Gaspard Monge is one of 72 scientists whose name is on the first floor of the Eiffel Tower. He is 18th, on the face turned to the South.
Gaspard Monge, a surveyor, was born at Beaune, in Burgundy, in 1746. He died in Paris on July 18, 1818. His father was a little itinerant cutler merchant, who made all the sacrifices to put his three sons in college. little town he lived in. The eldest, the one who was to become the great Monge, was, from the beginning, an elite subject. He won first prizes in all faculties; his masters found a particular pleasure in inscribing, beside his name, the somewhat mannered formula of the schools of that time: Puer aureus. This expression meant: Child comparable to gold, that is to say pupil disintegrated. At the age of fourteen he executed a fire-pump, the effects of which were admired by the most educated. "How," said he, "have you been able, without a guide or a model, to bring such an enterprise to a successful conclusion?" "I had," replied he, "two means of infallible success, an invincible tenacity and fingers. which translated my thought with geometric fidelity. "
Gaspard Monge passed through the Military School of Mézières, first as a pupil, then as a teacher and teacher. It was there that he began his immortal labors touching the descriptive geometry he created. In 1794 he was appointed to the Ecole Normale to profess transcendental analysis. He did it so brilliantly that one day Lagrange, who had attended one of his lessons full of new ideas, said to him: "You have come, my dear colleague, to expose very elegant things, I would like to have them doing. " In 1777, Monge married in a curious way. Having met with a friend of Rocroy's, a twenty-year-old widow, Horbon, he became deeply enamored of it. He asked his hand directly, without taking the trouble to resort, according to custom, to the intermediary of a third party. Mr Horbon hesitated to answer in the affirmative, his first husband, master of ironworks, having left him the trouble of a complicated liquidation. "Do not stop, Madam, with such trifles," said Monge, "I have solved problems in my life that are far more difficult, and do not worry about my lack of fortune, the sciences will do it." The marriage took place and this union was always cloudless. In 1783, Monge entered the Academy of Sciences in place of Bezout, and until 1789 he devoted himself to mathematics and meteorological research. When the Revolution broke out in July, he embraced with enthusiasm the ideas of regeneration proclaimed by the Constituent Assembly. He was appointed Minister of the Navy on the 10th of August, 1792. He took the most active part in the creation of the defenses with which France had a compelling need. His transition to business was signaled by a doubling of activity in all seaports.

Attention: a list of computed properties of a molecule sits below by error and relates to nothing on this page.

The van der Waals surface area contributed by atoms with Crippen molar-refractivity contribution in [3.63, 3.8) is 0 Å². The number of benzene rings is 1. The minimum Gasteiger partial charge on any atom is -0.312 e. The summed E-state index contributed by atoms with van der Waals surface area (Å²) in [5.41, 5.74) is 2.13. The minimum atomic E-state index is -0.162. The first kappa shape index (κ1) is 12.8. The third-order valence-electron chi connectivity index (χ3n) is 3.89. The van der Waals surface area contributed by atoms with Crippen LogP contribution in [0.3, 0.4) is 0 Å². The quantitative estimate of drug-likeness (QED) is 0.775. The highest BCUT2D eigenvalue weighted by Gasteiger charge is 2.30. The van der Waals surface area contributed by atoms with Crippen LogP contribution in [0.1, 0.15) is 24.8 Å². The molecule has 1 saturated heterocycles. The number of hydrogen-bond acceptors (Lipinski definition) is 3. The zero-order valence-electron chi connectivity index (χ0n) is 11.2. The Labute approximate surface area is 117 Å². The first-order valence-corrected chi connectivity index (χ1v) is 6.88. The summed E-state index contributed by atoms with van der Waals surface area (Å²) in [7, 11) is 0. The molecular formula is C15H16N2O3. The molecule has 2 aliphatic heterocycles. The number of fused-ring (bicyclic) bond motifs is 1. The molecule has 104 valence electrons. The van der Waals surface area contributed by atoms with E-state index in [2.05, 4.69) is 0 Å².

Monge, in 1795, was appointed a member of the commission charged with choosing the masterpieces ceded by the Pope and sent to Italy. He returned to Rome the following year to cooperate in the establishment of the Republic. It was there that he united with Bonaparte with a friendship which nothing could ever alter, and when the expedition to Egypt was decided, he was appointed one of the first to join it.
When, at the first meeting of the Cairo Institute, August 23, 1798, the appointment of the president was called, the general-in-chief declined these functions in the following terms: "We must place Monge and not me at the head of Institute, it will appear in Europe much more reasonable. " Monge became the soul of all scientific research. It was he who found the explanation of the mirage, a phenomenon totally unknown until then in Europe, and which, presenting to the eyes of the exhausted soldiers and dying of thirst, the vain appearance of a sheet of water leaking as they approached, misled them away from the columns and caused the death of many of them. He explored the ruins of Pelusium, whose name he later received as a title of nobility. On his return to France, he devoted his time to putting in order all the documents reported, and he resumed his functions at the polytechnic school which he particularly loved and whose foundation he had taken the most important part. "I have four passions," he said often: "Geometry, the Ecole Polytechnique, Bonaparte and Berthollet!"
The city of Beaune raised a statue in Monge in 1849, and the city of Paris gave its name to one of the main arteries of the left bank of the Seine. His portrait was made after a drawing executed by Louis-Leopold Boilly in 1797, when Monge was minister of the navy.